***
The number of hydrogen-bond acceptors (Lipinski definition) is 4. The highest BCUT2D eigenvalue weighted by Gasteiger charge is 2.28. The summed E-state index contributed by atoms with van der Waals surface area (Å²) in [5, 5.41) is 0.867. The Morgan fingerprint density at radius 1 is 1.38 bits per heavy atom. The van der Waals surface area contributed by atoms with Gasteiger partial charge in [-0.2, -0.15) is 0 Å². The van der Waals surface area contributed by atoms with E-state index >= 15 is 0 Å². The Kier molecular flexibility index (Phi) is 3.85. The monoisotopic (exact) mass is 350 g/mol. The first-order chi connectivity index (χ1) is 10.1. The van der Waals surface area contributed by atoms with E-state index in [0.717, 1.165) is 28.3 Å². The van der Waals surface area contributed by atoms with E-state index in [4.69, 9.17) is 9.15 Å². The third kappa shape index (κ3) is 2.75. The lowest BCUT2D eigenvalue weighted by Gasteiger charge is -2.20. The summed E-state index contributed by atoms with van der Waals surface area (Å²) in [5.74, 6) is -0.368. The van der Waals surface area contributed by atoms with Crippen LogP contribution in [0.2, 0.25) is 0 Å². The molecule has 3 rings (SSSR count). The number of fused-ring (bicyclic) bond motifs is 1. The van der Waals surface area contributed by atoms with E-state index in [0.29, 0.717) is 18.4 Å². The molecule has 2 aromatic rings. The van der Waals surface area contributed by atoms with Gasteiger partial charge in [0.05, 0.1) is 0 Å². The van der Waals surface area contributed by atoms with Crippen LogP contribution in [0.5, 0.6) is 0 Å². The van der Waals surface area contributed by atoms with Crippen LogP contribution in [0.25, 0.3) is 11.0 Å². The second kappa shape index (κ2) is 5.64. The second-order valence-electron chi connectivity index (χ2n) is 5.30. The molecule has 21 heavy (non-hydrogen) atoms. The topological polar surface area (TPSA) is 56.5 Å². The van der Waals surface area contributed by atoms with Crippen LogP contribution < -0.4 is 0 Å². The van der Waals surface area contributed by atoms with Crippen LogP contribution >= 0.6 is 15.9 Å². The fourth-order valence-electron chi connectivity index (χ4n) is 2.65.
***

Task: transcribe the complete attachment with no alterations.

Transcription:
The number of hydrogen-bond acceptors (Lipinski definition) is 4. The highest BCUT2D eigenvalue weighted by Gasteiger charge is 2.28. The summed E-state index contributed by atoms with van der Waals surface area (Å²) in [5, 5.41) is 0.867. The Morgan fingerprint density at radius 1 is 1.38 bits per heavy atom. The van der Waals surface area contributed by atoms with Gasteiger partial charge in [-0.2, -0.15) is 0 Å². The van der Waals surface area contributed by atoms with E-state index >= 15 is 0 Å². The Kier molecular flexibility index (Phi) is 3.85. The monoisotopic (exact) mass is 350 g/mol. The first-order chi connectivity index (χ1) is 10.1. The van der Waals surface area contributed by atoms with E-state index in [0.717, 1.165) is 28.3 Å². The van der Waals surface area contributed by atoms with E-state index in [4.69, 9.17) is 9.15 Å². The third kappa shape index (κ3) is 2.75. The lowest BCUT2D eigenvalue weighted by Gasteiger charge is -2.20. The summed E-state index contributed by atoms with van der Waals surface area (Å²) in [5.74, 6) is -0.368. The van der Waals surface area contributed by atoms with Crippen LogP contribution in [0.2, 0.25) is 0 Å². The molecule has 3 rings (SSSR count). The number of fused-ring (bicyclic) bond motifs is 1. The van der Waals surface area contributed by atoms with E-state index in [0.29, 0.717) is 18.4 Å². The molecule has 2 aromatic rings. The van der Waals surface area contributed by atoms with Gasteiger partial charge in [0.05, 0.1) is 0 Å². The van der Waals surface area contributed by atoms with Crippen LogP contribution in [0.5, 0.6) is 0 Å². The van der Waals surface area contributed by atoms with Crippen LogP contribution in [0.25, 0.3) is 11.0 Å². The second kappa shape index (κ2) is 5.64. The second-order valence-electron chi connectivity index (χ2n) is 5.30. The molecule has 21 heavy (non-hydrogen) atoms. The topological polar surface area (TPSA) is 56.5 Å². The van der Waals surface area contributed by atoms with Crippen LogP contribution < -0.4 is 0 Å². The van der Waals surface area contributed by atoms with Crippen LogP contribution >= 0.6 is 15.9 Å². The fourth-order valence-electron chi connectivity index (χ4n) is 2.65.